How to Make a Canoe for a School Project

By Carrie Perles
You can easily make a true-to-life canoe from birch bark.
beached canoe image by Tanya McConnell from Fotolia.com

Whether you're testing out miniature boats for a science fair project or creating a diorama about the life of Native Americans, you'll want to make an authentic-looking canoe. You can easily make a miniature canoe out of birch bark for your school project. If you need the canoe to be waterproof, you can accomplish that as well.

Soak the birch bark in a bucket of water overnight to make it more pliable.

Draw the shape of a canoe on the piece of paper, leaving the bottom relatively flat. Then draw its mirror image directly beneath it so that the entire pattern looks like a right-side-up canoe atop an upside-down canoe. Draw a straight line down the rightmost and leftmost edges of the image.

Cut out the image, leaving the area between the leftmost edges of the two canoes, and the area between the rightmost edges of the two canoes, completely intact.

Use the pattern to cut out an identical shape from the flexible birch bark.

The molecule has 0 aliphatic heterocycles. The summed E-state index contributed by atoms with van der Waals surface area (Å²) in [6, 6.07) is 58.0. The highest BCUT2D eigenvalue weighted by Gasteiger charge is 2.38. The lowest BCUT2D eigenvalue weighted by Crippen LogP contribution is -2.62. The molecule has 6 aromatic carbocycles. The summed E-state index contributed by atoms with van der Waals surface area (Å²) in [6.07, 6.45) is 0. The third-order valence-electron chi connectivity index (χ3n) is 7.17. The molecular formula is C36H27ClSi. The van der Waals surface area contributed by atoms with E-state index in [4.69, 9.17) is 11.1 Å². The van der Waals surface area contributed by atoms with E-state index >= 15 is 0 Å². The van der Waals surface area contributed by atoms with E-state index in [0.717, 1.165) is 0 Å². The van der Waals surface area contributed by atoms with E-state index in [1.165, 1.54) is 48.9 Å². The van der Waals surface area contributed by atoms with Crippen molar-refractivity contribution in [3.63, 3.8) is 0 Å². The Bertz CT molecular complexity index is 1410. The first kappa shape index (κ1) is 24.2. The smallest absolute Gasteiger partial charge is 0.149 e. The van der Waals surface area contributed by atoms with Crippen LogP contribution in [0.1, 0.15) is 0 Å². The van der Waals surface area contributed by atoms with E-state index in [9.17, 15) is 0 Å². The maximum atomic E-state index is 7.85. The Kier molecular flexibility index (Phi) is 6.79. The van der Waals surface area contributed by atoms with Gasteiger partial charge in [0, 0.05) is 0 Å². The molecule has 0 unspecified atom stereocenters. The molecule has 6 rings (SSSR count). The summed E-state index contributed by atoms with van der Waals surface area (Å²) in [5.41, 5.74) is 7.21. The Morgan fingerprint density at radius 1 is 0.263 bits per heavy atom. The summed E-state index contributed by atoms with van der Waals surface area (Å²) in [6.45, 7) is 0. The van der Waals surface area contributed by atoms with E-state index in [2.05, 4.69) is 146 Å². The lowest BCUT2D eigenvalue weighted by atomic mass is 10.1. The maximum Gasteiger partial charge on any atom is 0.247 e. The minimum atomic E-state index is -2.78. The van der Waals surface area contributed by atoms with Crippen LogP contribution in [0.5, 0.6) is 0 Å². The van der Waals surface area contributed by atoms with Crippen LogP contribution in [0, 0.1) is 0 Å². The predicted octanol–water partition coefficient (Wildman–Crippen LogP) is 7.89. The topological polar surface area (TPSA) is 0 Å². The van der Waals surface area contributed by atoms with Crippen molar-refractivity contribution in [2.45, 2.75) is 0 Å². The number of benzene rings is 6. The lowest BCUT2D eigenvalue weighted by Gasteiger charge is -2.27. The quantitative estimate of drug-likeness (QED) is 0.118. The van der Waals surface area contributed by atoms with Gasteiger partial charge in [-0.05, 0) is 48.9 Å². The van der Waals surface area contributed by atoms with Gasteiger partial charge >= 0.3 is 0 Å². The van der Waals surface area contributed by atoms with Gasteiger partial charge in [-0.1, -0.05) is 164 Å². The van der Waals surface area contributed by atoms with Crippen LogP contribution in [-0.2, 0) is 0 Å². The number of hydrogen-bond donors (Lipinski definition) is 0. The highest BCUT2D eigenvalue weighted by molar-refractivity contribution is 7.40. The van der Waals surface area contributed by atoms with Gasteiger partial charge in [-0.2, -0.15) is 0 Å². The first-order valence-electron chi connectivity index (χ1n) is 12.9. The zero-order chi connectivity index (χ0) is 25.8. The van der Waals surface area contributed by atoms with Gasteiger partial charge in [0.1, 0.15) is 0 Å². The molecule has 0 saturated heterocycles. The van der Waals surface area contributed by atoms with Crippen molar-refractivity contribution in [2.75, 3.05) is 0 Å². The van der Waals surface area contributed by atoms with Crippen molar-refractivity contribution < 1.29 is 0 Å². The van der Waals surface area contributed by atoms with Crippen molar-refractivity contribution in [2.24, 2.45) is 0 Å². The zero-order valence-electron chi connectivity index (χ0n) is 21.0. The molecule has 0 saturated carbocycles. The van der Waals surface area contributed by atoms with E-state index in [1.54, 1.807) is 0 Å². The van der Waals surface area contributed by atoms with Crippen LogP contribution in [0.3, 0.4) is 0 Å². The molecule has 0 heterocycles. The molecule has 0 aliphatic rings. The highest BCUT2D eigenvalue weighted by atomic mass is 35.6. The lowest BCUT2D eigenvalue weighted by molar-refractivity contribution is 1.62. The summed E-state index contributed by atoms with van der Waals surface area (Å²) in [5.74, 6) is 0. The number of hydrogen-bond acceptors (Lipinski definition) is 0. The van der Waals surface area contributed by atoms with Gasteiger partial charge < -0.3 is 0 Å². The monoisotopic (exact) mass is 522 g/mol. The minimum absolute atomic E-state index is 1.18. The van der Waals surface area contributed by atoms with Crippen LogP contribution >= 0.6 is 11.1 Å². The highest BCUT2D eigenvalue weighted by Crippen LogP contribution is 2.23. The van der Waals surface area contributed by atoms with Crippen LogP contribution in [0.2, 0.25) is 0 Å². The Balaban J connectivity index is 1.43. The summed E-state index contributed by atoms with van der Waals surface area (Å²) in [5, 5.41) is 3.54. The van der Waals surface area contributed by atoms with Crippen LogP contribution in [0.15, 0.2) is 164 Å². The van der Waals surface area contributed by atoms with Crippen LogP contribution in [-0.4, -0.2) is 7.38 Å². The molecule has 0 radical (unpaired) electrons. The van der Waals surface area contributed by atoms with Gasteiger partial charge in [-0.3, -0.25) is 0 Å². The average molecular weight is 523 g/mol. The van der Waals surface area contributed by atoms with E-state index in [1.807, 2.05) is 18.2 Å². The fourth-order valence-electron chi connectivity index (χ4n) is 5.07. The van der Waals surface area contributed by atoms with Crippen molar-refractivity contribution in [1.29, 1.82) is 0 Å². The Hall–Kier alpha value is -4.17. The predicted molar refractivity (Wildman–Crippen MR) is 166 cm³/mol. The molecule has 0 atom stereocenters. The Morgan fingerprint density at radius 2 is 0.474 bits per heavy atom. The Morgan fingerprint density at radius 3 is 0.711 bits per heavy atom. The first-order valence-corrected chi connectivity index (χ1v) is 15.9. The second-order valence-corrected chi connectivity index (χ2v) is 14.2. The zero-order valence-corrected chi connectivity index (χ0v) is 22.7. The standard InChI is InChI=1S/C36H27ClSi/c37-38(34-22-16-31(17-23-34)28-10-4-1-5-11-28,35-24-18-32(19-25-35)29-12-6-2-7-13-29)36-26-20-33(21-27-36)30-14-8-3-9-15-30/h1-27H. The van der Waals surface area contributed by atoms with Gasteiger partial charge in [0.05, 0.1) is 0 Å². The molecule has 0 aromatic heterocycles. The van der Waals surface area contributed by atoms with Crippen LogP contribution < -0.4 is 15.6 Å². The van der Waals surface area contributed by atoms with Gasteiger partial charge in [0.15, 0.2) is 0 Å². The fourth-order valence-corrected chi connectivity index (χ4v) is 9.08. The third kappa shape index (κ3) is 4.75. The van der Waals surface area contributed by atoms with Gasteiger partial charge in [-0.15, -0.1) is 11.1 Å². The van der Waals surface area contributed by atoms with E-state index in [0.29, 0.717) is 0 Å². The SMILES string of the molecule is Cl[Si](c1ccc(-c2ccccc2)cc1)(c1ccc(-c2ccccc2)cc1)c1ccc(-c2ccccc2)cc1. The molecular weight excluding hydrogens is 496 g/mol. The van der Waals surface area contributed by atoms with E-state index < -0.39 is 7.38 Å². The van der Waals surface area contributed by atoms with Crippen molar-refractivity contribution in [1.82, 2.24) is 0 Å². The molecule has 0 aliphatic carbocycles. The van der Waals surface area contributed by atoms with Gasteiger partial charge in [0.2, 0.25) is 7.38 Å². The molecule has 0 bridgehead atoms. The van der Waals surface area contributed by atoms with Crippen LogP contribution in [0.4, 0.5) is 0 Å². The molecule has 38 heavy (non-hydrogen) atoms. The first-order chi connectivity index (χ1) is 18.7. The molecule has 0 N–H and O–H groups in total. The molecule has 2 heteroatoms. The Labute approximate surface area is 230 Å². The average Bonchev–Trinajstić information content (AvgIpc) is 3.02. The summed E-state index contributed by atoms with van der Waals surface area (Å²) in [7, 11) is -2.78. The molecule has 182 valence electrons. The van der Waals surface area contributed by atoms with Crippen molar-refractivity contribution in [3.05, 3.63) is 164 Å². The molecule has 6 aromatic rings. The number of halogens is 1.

Make a cut along each of the four bottom edges of the canoe, making sure that the cuts do not meet. This should create two side tabs between the two canoes.

Gently bend the birch bark along the center line that divides the two canoes. Pinch the two tabs along their center lines and fold them up as well.

Thread the needle, and insert it behind one of the tabs before poking it through the tab. Then carefully stitch up that side of the canoe. Repeat with the opposite side.

Gently flatten the bottom of the canoe and fill in any holes or cracks with waterproof glue.

About the Author

Keren (Carrie) Perles is a freelance writer with professional experience in publishing since 2004. Perles has written, edited and developed curriculum for educational publishers. She writes online articles about various topics, mostly about education or parenting, and has been a mother, teacher and tutor for various ages. Perles holds a Bachelor of Arts in English communications from the University of Maryland, Baltimore County.